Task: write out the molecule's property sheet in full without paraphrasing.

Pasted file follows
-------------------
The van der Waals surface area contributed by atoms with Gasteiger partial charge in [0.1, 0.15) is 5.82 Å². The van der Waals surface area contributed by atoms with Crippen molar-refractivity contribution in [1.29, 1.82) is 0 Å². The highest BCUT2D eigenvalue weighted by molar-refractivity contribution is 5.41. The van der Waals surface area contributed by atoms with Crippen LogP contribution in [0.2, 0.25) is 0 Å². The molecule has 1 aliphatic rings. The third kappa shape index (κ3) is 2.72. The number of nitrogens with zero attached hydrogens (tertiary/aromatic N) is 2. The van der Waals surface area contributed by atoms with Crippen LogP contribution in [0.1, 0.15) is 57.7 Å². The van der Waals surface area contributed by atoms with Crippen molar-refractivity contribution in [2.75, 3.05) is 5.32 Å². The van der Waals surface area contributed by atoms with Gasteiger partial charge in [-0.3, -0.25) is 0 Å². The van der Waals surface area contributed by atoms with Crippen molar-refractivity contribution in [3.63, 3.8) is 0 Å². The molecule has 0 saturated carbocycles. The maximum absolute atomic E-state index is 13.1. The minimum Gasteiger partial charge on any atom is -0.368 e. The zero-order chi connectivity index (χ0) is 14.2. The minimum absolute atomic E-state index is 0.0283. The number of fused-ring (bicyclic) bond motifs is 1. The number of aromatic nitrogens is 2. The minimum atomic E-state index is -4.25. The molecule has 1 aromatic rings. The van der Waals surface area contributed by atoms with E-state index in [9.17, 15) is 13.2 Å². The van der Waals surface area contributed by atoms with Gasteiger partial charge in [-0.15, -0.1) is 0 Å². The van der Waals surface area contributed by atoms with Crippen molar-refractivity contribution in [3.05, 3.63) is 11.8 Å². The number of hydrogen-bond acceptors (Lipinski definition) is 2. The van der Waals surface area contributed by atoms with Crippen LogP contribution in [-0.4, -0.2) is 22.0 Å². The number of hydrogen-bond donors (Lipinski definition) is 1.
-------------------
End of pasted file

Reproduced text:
The van der Waals surface area contributed by atoms with Gasteiger partial charge in [0.1, 0.15) is 5.82 Å². The van der Waals surface area contributed by atoms with Crippen molar-refractivity contribution in [1.29, 1.82) is 0 Å². The highest BCUT2D eigenvalue weighted by molar-refractivity contribution is 5.41. The van der Waals surface area contributed by atoms with Crippen LogP contribution in [0.2, 0.25) is 0 Å². The molecule has 1 aliphatic rings. The third kappa shape index (κ3) is 2.72. The number of nitrogens with zero attached hydrogens (tertiary/aromatic N) is 2. The van der Waals surface area contributed by atoms with Crippen LogP contribution in [0.1, 0.15) is 57.7 Å². The van der Waals surface area contributed by atoms with Crippen molar-refractivity contribution in [2.75, 3.05) is 5.32 Å². The van der Waals surface area contributed by atoms with Gasteiger partial charge in [-0.3, -0.25) is 0 Å². The van der Waals surface area contributed by atoms with Crippen molar-refractivity contribution in [3.63, 3.8) is 0 Å². The molecule has 0 saturated carbocycles. The maximum absolute atomic E-state index is 13.1. The minimum Gasteiger partial charge on any atom is -0.368 e. The zero-order chi connectivity index (χ0) is 14.2. The minimum absolute atomic E-state index is 0.0283. The number of fused-ring (bicyclic) bond motifs is 1. The number of aromatic nitrogens is 2. The minimum atomic E-state index is -4.25. The molecule has 1 aromatic rings. The van der Waals surface area contributed by atoms with E-state index in [9.17, 15) is 13.2 Å². The van der Waals surface area contributed by atoms with Gasteiger partial charge in [-0.15, -0.1) is 0 Å². The van der Waals surface area contributed by atoms with Crippen molar-refractivity contribution in [3.05, 3.63) is 11.8 Å². The number of hydrogen-bond acceptors (Lipinski definition) is 2. The van der Waals surface area contributed by atoms with Crippen LogP contribution in [-0.4, -0.2) is 22.0 Å². The number of hydrogen-bond donors (Lipinski definition) is 1.